Pere Lachaise, with 3.5 million visitors a year, is the most visited cemetery on earth. It is hauntingly beautiful and serene with hills and tree lined walking paths (which look gorgeous in the fall!).
The most famous person buried here is Jim Morrison, but Oscar Wilde, Chopin, Edith Piaf and others rest inside it’s walls.
Napoleon opened the cemetery in 1804 and the first person buried here was a 5-year-old girl named Adelaide. At the time, the cemetery was so far out from the city no one wanted to be buried at Pere Lachaise.
Whatever marketing tactics they used were successful because by 1830 there were 33,000 people buried here. And now? Approximately ONE MILLION.
As you can imagine, they’re not handing those plots over so willy-nilly anymore. Unless you die in Paris or you live here, you’re not getting buried at Pere Lachaise.
My dear husband was so patient as I obsessively took pictures and walked around. I could’ve spent all day there.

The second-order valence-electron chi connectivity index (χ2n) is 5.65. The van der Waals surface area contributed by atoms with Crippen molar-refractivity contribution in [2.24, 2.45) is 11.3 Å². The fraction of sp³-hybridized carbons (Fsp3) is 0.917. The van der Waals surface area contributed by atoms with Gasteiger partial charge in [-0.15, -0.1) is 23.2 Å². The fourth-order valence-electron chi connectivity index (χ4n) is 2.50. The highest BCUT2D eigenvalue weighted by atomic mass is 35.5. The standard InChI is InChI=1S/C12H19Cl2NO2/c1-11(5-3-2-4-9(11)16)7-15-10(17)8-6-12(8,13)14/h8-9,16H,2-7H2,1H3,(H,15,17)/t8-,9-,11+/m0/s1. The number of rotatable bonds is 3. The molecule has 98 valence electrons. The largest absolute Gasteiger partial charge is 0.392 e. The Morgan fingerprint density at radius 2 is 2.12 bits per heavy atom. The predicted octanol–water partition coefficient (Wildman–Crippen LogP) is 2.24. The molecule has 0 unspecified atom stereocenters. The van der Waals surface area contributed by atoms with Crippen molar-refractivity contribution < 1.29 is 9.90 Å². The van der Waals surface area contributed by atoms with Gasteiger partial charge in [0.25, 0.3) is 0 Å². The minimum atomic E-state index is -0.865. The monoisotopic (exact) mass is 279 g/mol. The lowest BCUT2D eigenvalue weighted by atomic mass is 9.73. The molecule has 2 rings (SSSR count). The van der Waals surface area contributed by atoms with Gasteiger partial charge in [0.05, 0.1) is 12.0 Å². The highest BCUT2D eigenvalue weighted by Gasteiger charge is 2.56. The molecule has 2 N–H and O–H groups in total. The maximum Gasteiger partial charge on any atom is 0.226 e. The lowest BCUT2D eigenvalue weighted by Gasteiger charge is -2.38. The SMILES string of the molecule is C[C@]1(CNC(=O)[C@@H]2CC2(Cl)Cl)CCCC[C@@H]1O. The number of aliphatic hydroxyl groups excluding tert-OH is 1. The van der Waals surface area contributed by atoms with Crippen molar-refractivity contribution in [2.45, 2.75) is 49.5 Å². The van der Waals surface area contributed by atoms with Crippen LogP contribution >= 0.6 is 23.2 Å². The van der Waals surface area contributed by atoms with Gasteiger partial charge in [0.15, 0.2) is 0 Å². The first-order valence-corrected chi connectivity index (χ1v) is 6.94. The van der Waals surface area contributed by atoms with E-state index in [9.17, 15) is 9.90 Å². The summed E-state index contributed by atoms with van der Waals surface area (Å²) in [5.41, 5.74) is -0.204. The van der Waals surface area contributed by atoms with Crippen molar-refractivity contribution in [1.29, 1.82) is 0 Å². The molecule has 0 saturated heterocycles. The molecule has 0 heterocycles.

I’m lying. I could’ve spent two days there.
Anyway, here are some of those photos:
The juxtaposition of the older tombs alongside the sleek, modern ones was interesting. I love the little lamb on the top of this one.
This was the first grave that grabbed my attention (really, no pun intended). Those arms holding onto each other? So simple, but moving. Handshakes used in funerary art are also used to symbolize a farewell from earthly existence and a welcome into heaven.
Check out that crow. There were a lot of crows which just added to the poignancy of the cemetery.
This blue door caught my eye every time I walked by.
A grave for a child.
This was a sculpture of a person crawling into the tomb. It was a large and imposing figure, for sure.
Skulls and other sculptures are used to remind the living to remember death (“memento mori”).
This was one of my favorites.
A view from the garden.
Jim Morrison’s grave. I was surprised how crowded he was back there. There is a chain link fence up to deter people from getting near it because it has been vandalized several times, but it’s clearly not stopping anyone.
The chain link fence and the tree where people leave love notes and chewing gum for him. In case you’re wondering, I did not leave my Hubba Bubba behind.
I saw this beautiful tree lined path on the way out.
Have any of you been to Pere Lachaise? What were your favorite parts?
Check out my recent trip to Lafayette Cemetery in New Orleans here.